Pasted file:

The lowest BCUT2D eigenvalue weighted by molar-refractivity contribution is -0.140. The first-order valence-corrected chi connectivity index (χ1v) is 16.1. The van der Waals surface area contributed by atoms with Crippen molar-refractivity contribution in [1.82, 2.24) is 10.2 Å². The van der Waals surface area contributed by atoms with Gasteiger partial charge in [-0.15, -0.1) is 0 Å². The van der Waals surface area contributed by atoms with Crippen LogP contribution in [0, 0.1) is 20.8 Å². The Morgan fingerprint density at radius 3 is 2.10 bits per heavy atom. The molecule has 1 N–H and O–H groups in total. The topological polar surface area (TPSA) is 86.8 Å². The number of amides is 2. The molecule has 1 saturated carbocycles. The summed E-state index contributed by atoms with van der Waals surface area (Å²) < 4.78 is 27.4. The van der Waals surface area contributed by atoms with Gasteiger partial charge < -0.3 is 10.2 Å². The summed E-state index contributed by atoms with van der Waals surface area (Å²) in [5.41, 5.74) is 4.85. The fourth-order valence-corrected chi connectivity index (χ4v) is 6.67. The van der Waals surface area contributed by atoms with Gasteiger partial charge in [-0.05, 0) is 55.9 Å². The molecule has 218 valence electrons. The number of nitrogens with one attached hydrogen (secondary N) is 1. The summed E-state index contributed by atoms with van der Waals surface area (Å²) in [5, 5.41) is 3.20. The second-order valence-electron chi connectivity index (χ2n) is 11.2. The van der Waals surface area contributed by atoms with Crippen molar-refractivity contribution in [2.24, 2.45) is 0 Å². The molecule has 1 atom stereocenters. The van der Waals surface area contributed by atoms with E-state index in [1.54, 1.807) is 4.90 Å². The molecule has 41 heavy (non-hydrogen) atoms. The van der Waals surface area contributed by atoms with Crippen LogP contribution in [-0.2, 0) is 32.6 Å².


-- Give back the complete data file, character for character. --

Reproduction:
The lowest BCUT2D eigenvalue weighted by molar-refractivity contribution is -0.140. The first-order valence-corrected chi connectivity index (χ1v) is 16.1. The van der Waals surface area contributed by atoms with Crippen molar-refractivity contribution in [1.82, 2.24) is 10.2 Å². The van der Waals surface area contributed by atoms with Gasteiger partial charge in [-0.15, -0.1) is 0 Å². The van der Waals surface area contributed by atoms with Crippen LogP contribution in [0, 0.1) is 20.8 Å². The Morgan fingerprint density at radius 3 is 2.10 bits per heavy atom. The molecule has 1 N–H and O–H groups in total. The topological polar surface area (TPSA) is 86.8 Å². The number of amides is 2. The molecule has 1 saturated carbocycles. The summed E-state index contributed by atoms with van der Waals surface area (Å²) < 4.78 is 27.4. The van der Waals surface area contributed by atoms with Gasteiger partial charge < -0.3 is 10.2 Å². The summed E-state index contributed by atoms with van der Waals surface area (Å²) in [5.41, 5.74) is 4.85. The fourth-order valence-corrected chi connectivity index (χ4v) is 6.67. The van der Waals surface area contributed by atoms with Gasteiger partial charge in [-0.05, 0) is 55.9 Å². The molecule has 218 valence electrons. The number of nitrogens with one attached hydrogen (secondary N) is 1. The summed E-state index contributed by atoms with van der Waals surface area (Å²) in [5, 5.41) is 3.20. The second-order valence-electron chi connectivity index (χ2n) is 11.2. The van der Waals surface area contributed by atoms with Crippen molar-refractivity contribution in [2.24, 2.45) is 0 Å². The molecule has 1 atom stereocenters. The van der Waals surface area contributed by atoms with E-state index in [1.54, 1.807) is 4.90 Å². The molecule has 41 heavy (non-hydrogen) atoms. The van der Waals surface area contributed by atoms with Crippen LogP contribution in [-0.2, 0) is 32.6 Å².